Good Ser­vice Seeds Fu­ture Tourism Growth


Tourism Tattler - - EDITORIAL - By Brett Hen­dricks About the Au­thor: Brett Hen­dricks is the Gen­eral Man­ager of the Thebe Tourism Group. For more in­for­ma­tion visit

Th­ese days, trav­ellers do not vote only with their feet when dis­sat­is­fied with the qual­ity of ser­vice they re­ceive. They also vote with their fin­gers, shar­ing sto­ries of their ex­pe­ri­ence with friends and post­ing mes­sages on so­cial me­dia.

Mil­len­ni­als, in par­tic­u­lar, have be­come ac­cus­tomed to rat­ing ev­ery­thing – ac­com­mo­da­tion, trans­port, food and bev­er­ages. And the po­ten­tial for an in­ci­dent of poor ser­vice to be cap­tured on video and end up trend­ing on so­cial me­dia is huge, with dam­ag­ing con­se­quences for the busi­ness.

But this cuts both ways.

When peo­ple re­ceive ex­cel­lent ser­vice, they of­ten share this among their friends and so­cial me­dia chan­nels, po­ten­tially in­flu­enc­ing them to try out the ex­pe­ri­ence, be it a new restau­rant or a visit to an­other coun­try. They also leave glow­ing re­views on travel ad­vice web­sites such as TripAd­vi­sor and Lonely Planet.

More tourists have been vis­it­ing South Africa this year than last, with large growth be­ing posted in vis­i­tors from Asia and the Mid­dle East. Th­ese over­seas vis­i­tors travel thou­sands of kilo­me­tres and spend large sums of money to come to our coun­try, and rightly ex­pect that they will be wel­comed warmly and treated to a mem­o­rable ex­pe­ri­ence.

De­liv­er­ing high-qual­ity ser­vice, there­fore, should be our num­ber one pri­or­ity. And if we get it right, it will serve as the base for fu­ture growth in tourism as a whole. This is es­pe­cially im­por­tant for busi­nesses in long-haul des­ti­na­tions such as South Africa be­cause one bad ex­pe­ri­ence can dis­suade a po­ten­tial trav­eller from mak­ing the in­vest­ment in time and money to travel such a great dis­tance.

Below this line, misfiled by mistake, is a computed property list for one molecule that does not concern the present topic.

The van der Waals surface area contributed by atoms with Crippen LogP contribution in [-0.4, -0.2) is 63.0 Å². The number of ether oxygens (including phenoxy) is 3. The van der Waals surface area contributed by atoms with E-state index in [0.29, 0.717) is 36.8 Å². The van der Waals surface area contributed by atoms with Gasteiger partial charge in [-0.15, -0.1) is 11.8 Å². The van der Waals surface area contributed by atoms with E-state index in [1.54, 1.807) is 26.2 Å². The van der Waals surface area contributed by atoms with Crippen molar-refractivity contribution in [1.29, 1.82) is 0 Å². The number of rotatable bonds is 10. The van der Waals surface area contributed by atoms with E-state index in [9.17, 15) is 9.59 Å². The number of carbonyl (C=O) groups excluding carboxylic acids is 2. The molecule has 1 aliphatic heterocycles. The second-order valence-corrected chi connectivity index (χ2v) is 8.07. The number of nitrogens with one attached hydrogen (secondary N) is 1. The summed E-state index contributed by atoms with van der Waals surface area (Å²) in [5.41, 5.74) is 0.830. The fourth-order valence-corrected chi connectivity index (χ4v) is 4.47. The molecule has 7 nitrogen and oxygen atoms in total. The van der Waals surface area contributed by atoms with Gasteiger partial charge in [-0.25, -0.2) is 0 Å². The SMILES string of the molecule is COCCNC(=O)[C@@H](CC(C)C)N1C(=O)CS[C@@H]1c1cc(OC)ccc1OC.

Of­ten, when­ever the topic of ser­vice qual­ity is brought up, a com­mon re­sponse from tourism busi­nesses is that we do not have the right cal­i­bre of peo­ple work­ing in the sec­tor. Or that the coun­try has a short­age of skills.

This is true to some ex­tent. But ser­vice ex­cel­lence is not some­thing we are born with. It has to be taught – and skills have to be de­vel­oped. Tourism em­ploys large num­bers of un­skilled or low-skilled peo­ple, and their work af­fects the qual­ity of the cus­tomer ex­pe­ri­ence. It is in our best in­ter­ests as busi­nesses to see the in­vest­ment in up-skilling such peo­ple as an in­vest­ment in the fu­ture prof­itabil­ity of the tourism sec­tor and our own busi­nesses. That sim­ple change to how we think about it will put us in a frame of mind to treat in­vest­ments in train­ing and skills devel­op­ment as we would any other in­vest­ment.

That is to say that we should ex­pect it to gen­er­ate some kind of fu­ture eco­nomic or fi­nan­cial re­turn. And we should have in place the sys­tems to mon­i­tor the per­for­mance of our train­ing and skills devel­op­ment pro­grammes so that we can make changes if the outcomes are not what we an­tic­i­pated.

I have seen some ex­cel­lent train­ing and skills devel­op­ment pro­grammes, es­pe­cially in the hos­pi­tal­ity sec­tor. Many of th­ese are run by large tourism busi­nesses that have the re­sources to in­vest in such pro­grammes. I would like to see busi­nesses that run ef­fec­tive pro­grammes de­velop part­ner­ships with smaller tourism busi­nesses to help them up-skill their em­ploy­ees.

The tourism eco-sys­tem in this coun­try is such that no busi­ness, no mat­ter how big, can claim to be com­pletely im­mune from the ef­fects of poor ser­vice else­where in the value chain. As I said ear­lier, one bad ser­vice ex­pe­ri­ence can put off a trav­eller from re­turn­ing to the coun­try, or from rec­om­mend­ing that others visit, with knock-on ef­fects for ev­ery tourism busi­ness in South Africa.

We want the tourists who will be vis­it­ing our shores in 2017 to come back again. We want them to be­come am­bas­sadors for tourism in South Africa. And the only way we can do this is if we en­sure that their en­tire stay in the coun­try is the best and most worth­while that it can be.

Note: South African Tourism has a Wel­come SA web­site filled with re­sources to help make your guests’ stay a mem­o­rable one. A free mod­ule-based on­line learn­ing pro­gramme is also avail­able to equip your staff with the skills to bet­ter sell South Africa as a tourist des­ti­na­tion. There are two cour­ses: SA Spe­cial­ist: Es­sen­tials and SA Spe­cial­ist: Ex­pe­ri­ences. For star-graded hos­pi­tal­ity es­tab­lish­ments, the Lilizela Tourism Awards pro­gramme pro­vides recog­ni­tion for ser­vice ex­cel­lence, while the TGCSA’s Bas­ket of

Ben­e­fits pro­vides free tips, le­gal ad­vice, and pro­cure­ment dis­counts. Edi­tor.

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